Photograph courtesy Habitat for Humanity
Great Energy Challenge Grantee: Habitat for Humanity of Washington, D.C.
Project: Passive house construction for low-income residents
Location: Northeast Washington, D.C., United States
Summary: Habitat For Humanity of Washington, D.C. (DC Habitat) is constructing six passive row houses in the Northeast quadrant of Washington, D.C. The chosen location is ideal to showcase an extremely energy efficient method of building science in proximity to policy-makers. While the Passive House standard is well established in Europe, it is still very new in the U.S. This technology is an optimum opportunity to make a serious reduction in energy consumption for the building sector. (See related blog post: "Laying the Foundation for Sustainable Housing in D.C.")
Passive housing will provide the low-income families served by DC Habitat with an ability to consume significantly less energy overall and to greatly reduce their water usage. These benefits will not only save the homeowners money, but will empower them to create a more sustainable lifestyle. The passive house model embodies Habitat for Humanity's vision that all people deserve safe, affordable and sustainable homes.
Passive House is a performance-based house design system that from a building science perspective is simple and clean. The major components of Passive House Design include a super insulated thermal envelope that eliminates all thermal bridging elements that conduct heat and cold transfer between the exterior and interior of the home. The super insulated envelope is also airtight, which greatly reduces heating and cooling losses due to convection. An Energy Recovery Ventilator (ERV) acts as a proper circulation or ventilation system to evacuate stale and moist air build-up and replace it with fresh air from the outside.
These optimum building science components are expected to maintain a comfortable temperature range of 64 to 77 ºF, almost obviating the need for supplemental heating and cooling. Energy savings for the Passive House are projected to lower utility bills by as much as 75-90%. There will eventually be the option to install PV panels. Finally, DC Habitat will provide homeowner training as part of their sweat equity education.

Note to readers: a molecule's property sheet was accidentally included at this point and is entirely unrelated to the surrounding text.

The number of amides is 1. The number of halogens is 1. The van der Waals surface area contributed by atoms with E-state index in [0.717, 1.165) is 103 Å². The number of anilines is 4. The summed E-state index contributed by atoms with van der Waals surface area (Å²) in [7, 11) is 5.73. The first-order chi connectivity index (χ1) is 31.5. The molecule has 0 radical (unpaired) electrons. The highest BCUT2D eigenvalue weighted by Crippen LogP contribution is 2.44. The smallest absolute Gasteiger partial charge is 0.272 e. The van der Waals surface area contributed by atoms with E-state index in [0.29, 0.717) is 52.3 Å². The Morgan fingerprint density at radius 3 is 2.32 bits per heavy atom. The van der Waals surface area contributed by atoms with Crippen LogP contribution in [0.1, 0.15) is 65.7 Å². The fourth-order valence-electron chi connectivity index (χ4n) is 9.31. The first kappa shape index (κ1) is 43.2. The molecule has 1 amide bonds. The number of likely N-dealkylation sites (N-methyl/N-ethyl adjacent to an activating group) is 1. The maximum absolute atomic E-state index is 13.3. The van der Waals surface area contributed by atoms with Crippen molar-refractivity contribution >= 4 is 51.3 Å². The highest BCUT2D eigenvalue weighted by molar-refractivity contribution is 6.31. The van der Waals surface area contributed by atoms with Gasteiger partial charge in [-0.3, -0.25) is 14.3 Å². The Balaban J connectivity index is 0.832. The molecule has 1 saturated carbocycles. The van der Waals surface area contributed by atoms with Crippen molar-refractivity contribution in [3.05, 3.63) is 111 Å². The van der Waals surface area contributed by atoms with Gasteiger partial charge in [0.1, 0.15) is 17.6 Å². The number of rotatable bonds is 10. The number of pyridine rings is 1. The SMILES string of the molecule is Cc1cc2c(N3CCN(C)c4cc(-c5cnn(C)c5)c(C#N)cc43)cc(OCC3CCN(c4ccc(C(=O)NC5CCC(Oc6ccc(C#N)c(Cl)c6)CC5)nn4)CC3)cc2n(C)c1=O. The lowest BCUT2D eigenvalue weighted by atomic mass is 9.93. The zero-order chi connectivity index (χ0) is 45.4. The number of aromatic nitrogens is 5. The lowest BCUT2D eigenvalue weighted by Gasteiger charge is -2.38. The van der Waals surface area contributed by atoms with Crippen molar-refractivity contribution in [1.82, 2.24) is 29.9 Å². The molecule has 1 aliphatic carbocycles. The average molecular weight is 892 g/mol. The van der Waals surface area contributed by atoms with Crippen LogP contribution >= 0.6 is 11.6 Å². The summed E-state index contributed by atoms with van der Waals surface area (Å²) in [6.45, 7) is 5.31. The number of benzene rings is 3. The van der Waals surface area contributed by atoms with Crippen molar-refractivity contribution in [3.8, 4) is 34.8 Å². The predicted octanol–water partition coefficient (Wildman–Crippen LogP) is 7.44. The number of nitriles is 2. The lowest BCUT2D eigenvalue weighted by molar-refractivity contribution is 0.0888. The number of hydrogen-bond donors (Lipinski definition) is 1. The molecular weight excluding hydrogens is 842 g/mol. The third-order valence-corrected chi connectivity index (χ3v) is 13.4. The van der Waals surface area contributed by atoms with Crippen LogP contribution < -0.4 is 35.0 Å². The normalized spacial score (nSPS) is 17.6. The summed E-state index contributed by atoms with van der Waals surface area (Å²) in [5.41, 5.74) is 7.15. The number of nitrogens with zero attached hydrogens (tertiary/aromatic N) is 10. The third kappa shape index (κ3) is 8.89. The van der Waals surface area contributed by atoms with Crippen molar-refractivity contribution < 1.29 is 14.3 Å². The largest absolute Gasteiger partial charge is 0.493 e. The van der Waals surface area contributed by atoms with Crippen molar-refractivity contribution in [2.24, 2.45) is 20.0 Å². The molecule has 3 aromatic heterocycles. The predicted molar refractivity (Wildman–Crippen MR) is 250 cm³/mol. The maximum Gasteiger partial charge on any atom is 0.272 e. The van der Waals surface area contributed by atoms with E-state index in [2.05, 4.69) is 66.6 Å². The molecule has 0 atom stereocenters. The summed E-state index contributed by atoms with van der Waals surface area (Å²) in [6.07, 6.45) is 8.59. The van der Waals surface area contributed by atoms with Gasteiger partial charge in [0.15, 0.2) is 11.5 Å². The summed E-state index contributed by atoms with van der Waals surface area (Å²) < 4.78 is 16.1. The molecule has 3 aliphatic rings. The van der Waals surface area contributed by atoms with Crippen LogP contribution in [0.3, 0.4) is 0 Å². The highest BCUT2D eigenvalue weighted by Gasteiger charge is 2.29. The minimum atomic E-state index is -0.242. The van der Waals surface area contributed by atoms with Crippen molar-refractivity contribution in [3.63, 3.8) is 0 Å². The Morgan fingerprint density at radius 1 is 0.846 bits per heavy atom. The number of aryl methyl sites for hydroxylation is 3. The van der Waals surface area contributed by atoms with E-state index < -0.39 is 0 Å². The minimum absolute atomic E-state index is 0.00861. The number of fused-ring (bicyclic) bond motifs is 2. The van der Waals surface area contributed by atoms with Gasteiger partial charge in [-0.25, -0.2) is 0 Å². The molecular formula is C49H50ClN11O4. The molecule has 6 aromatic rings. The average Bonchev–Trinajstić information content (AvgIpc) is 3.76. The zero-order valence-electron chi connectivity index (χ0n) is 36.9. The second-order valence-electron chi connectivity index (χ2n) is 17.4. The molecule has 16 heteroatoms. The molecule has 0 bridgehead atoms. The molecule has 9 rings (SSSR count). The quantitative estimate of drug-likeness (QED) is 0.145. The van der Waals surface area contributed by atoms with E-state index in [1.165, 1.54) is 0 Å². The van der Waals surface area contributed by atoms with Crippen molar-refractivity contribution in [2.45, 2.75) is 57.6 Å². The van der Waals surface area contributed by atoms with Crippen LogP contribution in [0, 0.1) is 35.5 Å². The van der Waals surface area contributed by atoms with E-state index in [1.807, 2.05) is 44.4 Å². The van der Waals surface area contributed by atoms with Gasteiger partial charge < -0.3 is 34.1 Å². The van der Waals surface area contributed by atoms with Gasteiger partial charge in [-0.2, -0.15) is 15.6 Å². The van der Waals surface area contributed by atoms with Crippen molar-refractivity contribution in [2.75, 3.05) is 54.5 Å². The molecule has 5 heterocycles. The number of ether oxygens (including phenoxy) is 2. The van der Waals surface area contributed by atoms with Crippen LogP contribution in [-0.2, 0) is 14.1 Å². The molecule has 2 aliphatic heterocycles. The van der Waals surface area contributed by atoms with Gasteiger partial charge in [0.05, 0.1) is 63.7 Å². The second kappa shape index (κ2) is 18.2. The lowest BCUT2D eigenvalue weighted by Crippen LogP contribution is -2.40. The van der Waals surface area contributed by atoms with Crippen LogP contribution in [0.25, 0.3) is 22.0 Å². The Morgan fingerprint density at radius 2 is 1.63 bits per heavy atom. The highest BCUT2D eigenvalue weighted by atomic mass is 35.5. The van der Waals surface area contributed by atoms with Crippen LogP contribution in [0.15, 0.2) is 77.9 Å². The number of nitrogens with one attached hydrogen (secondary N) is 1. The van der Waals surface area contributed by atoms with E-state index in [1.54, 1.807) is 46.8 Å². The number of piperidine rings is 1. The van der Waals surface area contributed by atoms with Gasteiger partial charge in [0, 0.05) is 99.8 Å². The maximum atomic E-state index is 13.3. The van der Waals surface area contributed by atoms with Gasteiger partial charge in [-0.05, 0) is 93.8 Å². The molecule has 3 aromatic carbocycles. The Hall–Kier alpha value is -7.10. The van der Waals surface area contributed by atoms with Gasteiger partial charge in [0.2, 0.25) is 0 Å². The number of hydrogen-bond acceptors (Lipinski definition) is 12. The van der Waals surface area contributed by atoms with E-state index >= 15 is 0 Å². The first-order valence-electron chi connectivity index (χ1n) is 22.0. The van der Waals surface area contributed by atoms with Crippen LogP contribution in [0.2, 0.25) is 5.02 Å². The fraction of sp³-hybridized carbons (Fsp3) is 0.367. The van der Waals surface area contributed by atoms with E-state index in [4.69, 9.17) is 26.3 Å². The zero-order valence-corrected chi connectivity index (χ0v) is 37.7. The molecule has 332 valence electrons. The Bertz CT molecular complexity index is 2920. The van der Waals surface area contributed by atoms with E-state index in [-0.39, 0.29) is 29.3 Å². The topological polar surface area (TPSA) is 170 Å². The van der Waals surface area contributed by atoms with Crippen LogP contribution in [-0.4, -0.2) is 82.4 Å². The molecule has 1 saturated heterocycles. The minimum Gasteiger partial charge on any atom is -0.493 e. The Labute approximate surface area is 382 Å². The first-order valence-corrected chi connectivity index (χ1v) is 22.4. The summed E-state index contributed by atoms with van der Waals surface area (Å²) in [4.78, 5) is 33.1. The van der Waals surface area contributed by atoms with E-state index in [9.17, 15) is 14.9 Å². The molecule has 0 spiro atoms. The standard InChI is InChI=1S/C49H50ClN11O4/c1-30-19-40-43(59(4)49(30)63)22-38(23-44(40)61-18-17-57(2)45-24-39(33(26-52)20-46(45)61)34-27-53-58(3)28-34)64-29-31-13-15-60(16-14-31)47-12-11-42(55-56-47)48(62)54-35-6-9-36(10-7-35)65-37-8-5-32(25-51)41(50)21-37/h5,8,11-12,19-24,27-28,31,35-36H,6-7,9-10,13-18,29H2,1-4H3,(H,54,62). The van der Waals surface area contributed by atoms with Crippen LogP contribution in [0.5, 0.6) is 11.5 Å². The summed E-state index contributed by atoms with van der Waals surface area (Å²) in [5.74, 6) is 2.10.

DC Habitat has served nearly 300 families with in D.C. and outside the US through tithes to Haiti, Kenya, Kyrgyzstan and Senegal. These tithe dollars have helped to build approximately 80 simple, decent homes in these countries. DC Habitat serves district families that fall within 25-80% of area median income (AMI). The last 56 families have averaged 29% AMI. The types of people that make up the heads of households of our Habitat families include, cab drivers, housekeepers, government employees (clerical), teachers, healthcare service workers, etc. We provide low or no interest loans combined with volunteer construction, gift in kind donations and as much subsidy as we can locate in order to sell the home at an affordable price, well below market rate.
Goal: Provide low-income homeowners with extraordinarily energy efficient homes and raise awareness of home building strategy with revolutionary energy-saving technology
Project participants: Habitat for Humanity (Susanne Slater, president and CEO; Heather Phibbs, director of communications)
The Great Energy Challenge grant program, in collaboration with a distinguished group of scientists acting as the board of advisors, awards roughly a half-dozen grants per year. The goal of the grant program is to hasten the growth of promising, global energy solutions as a response to climate change, energy resource constraints and environmental limitations.
@NatGeoGreen on TwitterTweets by @NatGeoGreen
- Oil and Gas Industry Faces Its Methane Problem
- Can Stick-on Panels Remake Solar Energy?
- Optimism Greets New UN Climate Talks
- New U.S. Ozone Rules Likely to Be Felt Nationwide
- In Climate Talks, Spotlight Turns to India
The Big Energy Question
What innovation should shape transportation in the future?